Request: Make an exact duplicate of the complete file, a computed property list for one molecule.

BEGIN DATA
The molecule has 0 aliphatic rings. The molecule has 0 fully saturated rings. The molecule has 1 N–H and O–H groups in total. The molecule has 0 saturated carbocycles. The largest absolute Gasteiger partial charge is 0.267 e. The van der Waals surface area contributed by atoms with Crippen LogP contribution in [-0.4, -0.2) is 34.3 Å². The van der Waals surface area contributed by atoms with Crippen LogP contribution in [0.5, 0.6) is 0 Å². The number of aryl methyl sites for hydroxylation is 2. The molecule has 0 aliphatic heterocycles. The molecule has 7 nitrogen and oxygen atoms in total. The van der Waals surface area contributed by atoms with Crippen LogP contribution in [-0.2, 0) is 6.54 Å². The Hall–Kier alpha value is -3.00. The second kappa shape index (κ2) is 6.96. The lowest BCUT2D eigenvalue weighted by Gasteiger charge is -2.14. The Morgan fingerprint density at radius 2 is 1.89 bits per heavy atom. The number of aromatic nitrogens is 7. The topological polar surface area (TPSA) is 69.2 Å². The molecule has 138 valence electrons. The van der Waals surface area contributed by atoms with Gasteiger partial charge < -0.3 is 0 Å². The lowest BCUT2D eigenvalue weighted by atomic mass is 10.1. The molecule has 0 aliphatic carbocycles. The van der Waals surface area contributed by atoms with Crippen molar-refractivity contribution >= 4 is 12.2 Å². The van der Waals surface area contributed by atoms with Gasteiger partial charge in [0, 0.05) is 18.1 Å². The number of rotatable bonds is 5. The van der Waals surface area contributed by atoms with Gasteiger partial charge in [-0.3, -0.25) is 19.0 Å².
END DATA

The molecule has 0 aliphatic rings. The molecule has 0 fully saturated rings. The molecule has 1 N–H and O–H groups in total. The molecule has 0 saturated carbocycles. The largest absolute Gasteiger partial charge is 0.267 e. The van der Waals surface area contributed by atoms with Crippen LogP contribution in [-0.4, -0.2) is 34.3 Å². The van der Waals surface area contributed by atoms with Crippen LogP contribution in [0.5, 0.6) is 0 Å². The number of aryl methyl sites for hydroxylation is 2. The molecule has 0 aliphatic heterocycles. The molecule has 7 nitrogen and oxygen atoms in total. The van der Waals surface area contributed by atoms with Crippen LogP contribution in [-0.2, 0) is 6.54 Å². The Hall–Kier alpha value is -3.00. The second kappa shape index (κ2) is 6.96. The lowest BCUT2D eigenvalue weighted by Gasteiger charge is -2.14. The Morgan fingerprint density at radius 2 is 1.89 bits per heavy atom. The number of aromatic nitrogens is 7. The topological polar surface area (TPSA) is 69.2 Å². The molecule has 138 valence electrons. The van der Waals surface area contributed by atoms with Gasteiger partial charge < -0.3 is 0 Å². The lowest BCUT2D eigenvalue weighted by atomic mass is 10.1. The molecule has 0 aliphatic carbocycles. The van der Waals surface area contributed by atoms with Crippen molar-refractivity contribution >= 4 is 12.2 Å². The van der Waals surface area contributed by atoms with Gasteiger partial charge in [0, 0.05) is 18.1 Å². The number of rotatable bonds is 5. The van der Waals surface area contributed by atoms with Gasteiger partial charge in [-0.3, -0.25) is 19.0 Å².